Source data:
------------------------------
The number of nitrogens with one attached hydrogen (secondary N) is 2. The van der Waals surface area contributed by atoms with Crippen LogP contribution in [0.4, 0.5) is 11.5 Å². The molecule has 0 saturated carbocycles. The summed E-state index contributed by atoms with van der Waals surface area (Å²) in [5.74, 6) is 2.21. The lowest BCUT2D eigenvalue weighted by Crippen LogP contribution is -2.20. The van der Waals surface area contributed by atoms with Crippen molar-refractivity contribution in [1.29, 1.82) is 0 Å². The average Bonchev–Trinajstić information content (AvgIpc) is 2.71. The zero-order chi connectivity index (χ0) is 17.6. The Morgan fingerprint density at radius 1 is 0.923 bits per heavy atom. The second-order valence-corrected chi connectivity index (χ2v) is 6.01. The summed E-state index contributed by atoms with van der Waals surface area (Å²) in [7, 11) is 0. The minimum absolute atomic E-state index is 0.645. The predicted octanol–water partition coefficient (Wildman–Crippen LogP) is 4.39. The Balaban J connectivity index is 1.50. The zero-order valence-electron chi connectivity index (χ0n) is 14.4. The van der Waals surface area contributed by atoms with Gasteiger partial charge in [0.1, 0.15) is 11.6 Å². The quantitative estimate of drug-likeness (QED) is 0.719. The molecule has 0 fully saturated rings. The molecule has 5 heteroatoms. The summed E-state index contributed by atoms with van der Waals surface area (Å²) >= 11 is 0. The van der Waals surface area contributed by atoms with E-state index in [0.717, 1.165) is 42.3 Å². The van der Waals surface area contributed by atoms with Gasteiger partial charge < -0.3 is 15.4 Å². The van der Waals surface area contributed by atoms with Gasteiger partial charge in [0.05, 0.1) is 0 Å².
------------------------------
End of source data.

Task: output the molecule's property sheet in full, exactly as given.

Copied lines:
The number of nitrogens with one attached hydrogen (secondary N) is 2. The van der Waals surface area contributed by atoms with Crippen LogP contribution in [0.4, 0.5) is 11.5 Å². The molecule has 0 saturated carbocycles. The summed E-state index contributed by atoms with van der Waals surface area (Å²) in [5.74, 6) is 2.21. The lowest BCUT2D eigenvalue weighted by Crippen LogP contribution is -2.20. The van der Waals surface area contributed by atoms with Crippen molar-refractivity contribution in [1.29, 1.82) is 0 Å². The average Bonchev–Trinajstić information content (AvgIpc) is 2.71. The zero-order chi connectivity index (χ0) is 17.6. The Morgan fingerprint density at radius 1 is 0.923 bits per heavy atom. The second-order valence-corrected chi connectivity index (χ2v) is 6.01. The summed E-state index contributed by atoms with van der Waals surface area (Å²) in [7, 11) is 0. The minimum absolute atomic E-state index is 0.645. The predicted octanol–water partition coefficient (Wildman–Crippen LogP) is 4.39. The Balaban J connectivity index is 1.50. The zero-order valence-electron chi connectivity index (χ0n) is 14.4. The van der Waals surface area contributed by atoms with Gasteiger partial charge in [0.1, 0.15) is 11.6 Å². The quantitative estimate of drug-likeness (QED) is 0.719. The molecule has 0 fully saturated rings. The molecule has 5 heteroatoms. The summed E-state index contributed by atoms with van der Waals surface area (Å²) >= 11 is 0. The van der Waals surface area contributed by atoms with E-state index in [0.717, 1.165) is 42.3 Å². The van der Waals surface area contributed by atoms with Gasteiger partial charge < -0.3 is 15.4 Å². The van der Waals surface area contributed by atoms with Gasteiger partial charge in [0.05, 0.1) is 0 Å².